It breaks down like this: The closer you are to the author's beliefs, the better this novel is. When it came down to it, this book just makes 4 stars. Even with all that is said above, I still finished satisfied with my purchase. I believe the author would be better served to tone down portions of the book, he'd be more likely to actually connect to those who don't already agree with his world view. He has too much raw talent to risk alienating any potential readers.
Christian Science Fiction at its Best Nov 13, 2008
I recommend this book. Not often does an author integrate Scripture into fiction in a way that does not belittle the Word of God or damage the fictive dream presented in the story. Frank Creed has created a world in which the reader can believe that the power of the Word is used by these fascinating and believable characters. The demonstration of faith is natural not contrived. Young believers, reading this futuristic tale, will witness Christians in action against foes that represent real opposition present in our world today.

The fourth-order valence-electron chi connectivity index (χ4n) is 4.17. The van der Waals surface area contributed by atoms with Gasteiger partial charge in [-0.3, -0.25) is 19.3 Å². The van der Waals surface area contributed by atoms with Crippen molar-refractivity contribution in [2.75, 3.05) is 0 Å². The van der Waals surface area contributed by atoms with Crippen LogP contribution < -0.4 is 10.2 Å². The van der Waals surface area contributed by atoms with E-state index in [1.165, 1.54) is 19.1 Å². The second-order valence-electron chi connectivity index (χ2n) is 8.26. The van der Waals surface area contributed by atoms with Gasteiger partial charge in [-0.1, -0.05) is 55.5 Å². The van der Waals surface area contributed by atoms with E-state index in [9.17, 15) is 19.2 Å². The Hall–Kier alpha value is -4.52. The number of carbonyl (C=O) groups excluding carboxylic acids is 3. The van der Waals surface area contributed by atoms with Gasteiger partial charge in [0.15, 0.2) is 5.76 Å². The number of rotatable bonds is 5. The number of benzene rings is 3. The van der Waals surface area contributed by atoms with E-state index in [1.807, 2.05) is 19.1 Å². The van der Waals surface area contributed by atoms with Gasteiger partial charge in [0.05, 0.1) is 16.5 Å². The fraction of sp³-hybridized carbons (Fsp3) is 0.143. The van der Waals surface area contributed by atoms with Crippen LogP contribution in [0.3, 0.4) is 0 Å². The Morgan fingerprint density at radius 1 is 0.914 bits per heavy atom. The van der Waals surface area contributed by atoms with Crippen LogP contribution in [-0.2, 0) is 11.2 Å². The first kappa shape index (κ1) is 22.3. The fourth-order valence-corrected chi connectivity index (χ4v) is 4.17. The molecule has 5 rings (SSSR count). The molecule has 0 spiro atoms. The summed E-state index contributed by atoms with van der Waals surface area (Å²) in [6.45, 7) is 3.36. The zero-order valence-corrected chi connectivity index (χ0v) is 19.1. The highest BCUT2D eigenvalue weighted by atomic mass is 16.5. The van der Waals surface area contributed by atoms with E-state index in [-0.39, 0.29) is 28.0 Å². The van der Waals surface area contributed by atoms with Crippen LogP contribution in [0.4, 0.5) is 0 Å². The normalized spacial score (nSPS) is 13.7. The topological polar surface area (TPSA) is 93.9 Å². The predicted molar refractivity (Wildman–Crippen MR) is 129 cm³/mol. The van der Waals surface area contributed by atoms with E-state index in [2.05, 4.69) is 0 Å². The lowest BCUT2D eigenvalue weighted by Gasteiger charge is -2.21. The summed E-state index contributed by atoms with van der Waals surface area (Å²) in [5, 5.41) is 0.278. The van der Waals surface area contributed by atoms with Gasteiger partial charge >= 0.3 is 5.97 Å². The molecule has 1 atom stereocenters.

Buyer Be Aware Mar 30, 2008
2 of the 3 reviews are written by the author. No place in the description of the book do they describe what the novel really is -- a propaganda piece for fundamentalist beliefs.
There is nothing wrong with this type of novel. If those are your beliefs and you chose to engage in reading this type of material -- please enjoy. If you do not want to read a book with a strong pro-fundamentalist christian slant then do not read this book.
With apologies to Mr. Creed it is also fairly poorly written. I tried to hang with it despite my discomfort with the subject material but in the end the terrible writing did me in and I had to put it down. Left it in a hotel room next to the bible figuring that's where he would like it to be anyhow.
One word version of this review = drivel.
Flashpoint in Christian Fiction Mar 12, 2008
Great book. Besides entertainment, the story goes non-stop from beginning to end, I found the character of Calamity Kid to be inspiring! Despite his faults (he does suffer from pride and can be condescending) this character is superbly drawn.
The author, Frank Creed, writes in a tight highly descriptive style -- every word is precise and there is no superfulous verbiage. The fight scenes are written to make one feel they are in the room, if not the character of CK.
Highly recommended -- and I don't usually read sci-fi, let alone cyberpunk.